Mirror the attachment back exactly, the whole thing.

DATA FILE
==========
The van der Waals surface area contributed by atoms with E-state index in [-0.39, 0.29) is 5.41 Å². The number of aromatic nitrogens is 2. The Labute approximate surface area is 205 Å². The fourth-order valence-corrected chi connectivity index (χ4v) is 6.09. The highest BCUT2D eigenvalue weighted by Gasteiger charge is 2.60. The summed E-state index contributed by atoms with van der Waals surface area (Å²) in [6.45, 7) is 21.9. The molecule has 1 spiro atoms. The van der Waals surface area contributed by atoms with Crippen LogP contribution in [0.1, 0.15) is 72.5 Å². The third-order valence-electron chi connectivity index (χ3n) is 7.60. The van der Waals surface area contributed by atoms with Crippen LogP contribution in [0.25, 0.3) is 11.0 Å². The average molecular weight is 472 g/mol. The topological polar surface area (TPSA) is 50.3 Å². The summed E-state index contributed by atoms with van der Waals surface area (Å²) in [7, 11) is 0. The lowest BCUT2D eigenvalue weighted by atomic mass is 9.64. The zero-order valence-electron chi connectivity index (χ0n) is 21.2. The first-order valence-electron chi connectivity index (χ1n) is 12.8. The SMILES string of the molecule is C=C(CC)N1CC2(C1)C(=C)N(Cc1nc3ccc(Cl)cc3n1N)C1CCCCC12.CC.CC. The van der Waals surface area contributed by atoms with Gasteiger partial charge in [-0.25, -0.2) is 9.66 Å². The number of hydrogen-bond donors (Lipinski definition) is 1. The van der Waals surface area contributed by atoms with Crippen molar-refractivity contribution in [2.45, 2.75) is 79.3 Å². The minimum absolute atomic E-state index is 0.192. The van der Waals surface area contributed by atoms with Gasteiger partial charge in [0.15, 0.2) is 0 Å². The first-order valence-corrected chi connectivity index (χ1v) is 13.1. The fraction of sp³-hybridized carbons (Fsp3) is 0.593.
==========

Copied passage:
The van der Waals surface area contributed by atoms with E-state index in [-0.39, 0.29) is 5.41 Å². The number of aromatic nitrogens is 2. The Labute approximate surface area is 205 Å². The fourth-order valence-corrected chi connectivity index (χ4v) is 6.09. The highest BCUT2D eigenvalue weighted by Gasteiger charge is 2.60. The summed E-state index contributed by atoms with van der Waals surface area (Å²) in [6.45, 7) is 21.9. The molecule has 1 spiro atoms. The van der Waals surface area contributed by atoms with Crippen LogP contribution in [0.1, 0.15) is 72.5 Å². The third-order valence-electron chi connectivity index (χ3n) is 7.60. The van der Waals surface area contributed by atoms with Crippen LogP contribution in [0.25, 0.3) is 11.0 Å². The average molecular weight is 472 g/mol. The topological polar surface area (TPSA) is 50.3 Å². The summed E-state index contributed by atoms with van der Waals surface area (Å²) in [7, 11) is 0. The lowest BCUT2D eigenvalue weighted by atomic mass is 9.64. The zero-order valence-electron chi connectivity index (χ0n) is 21.2. The first-order valence-electron chi connectivity index (χ1n) is 12.8. The SMILES string of the molecule is C=C(CC)N1CC2(C1)C(=C)N(Cc1nc3ccc(Cl)cc3n1N)C1CCCCC12.CC.CC. The van der Waals surface area contributed by atoms with Gasteiger partial charge in [-0.25, -0.2) is 9.66 Å². The number of hydrogen-bond donors (Lipinski definition) is 1. The van der Waals surface area contributed by atoms with Crippen molar-refractivity contribution in [2.45, 2.75) is 79.3 Å². The minimum absolute atomic E-state index is 0.192. The van der Waals surface area contributed by atoms with Gasteiger partial charge in [0.15, 0.2) is 0 Å². The first-order valence-corrected chi connectivity index (χ1v) is 13.1. The fraction of sp³-hybridized carbons (Fsp3) is 0.593.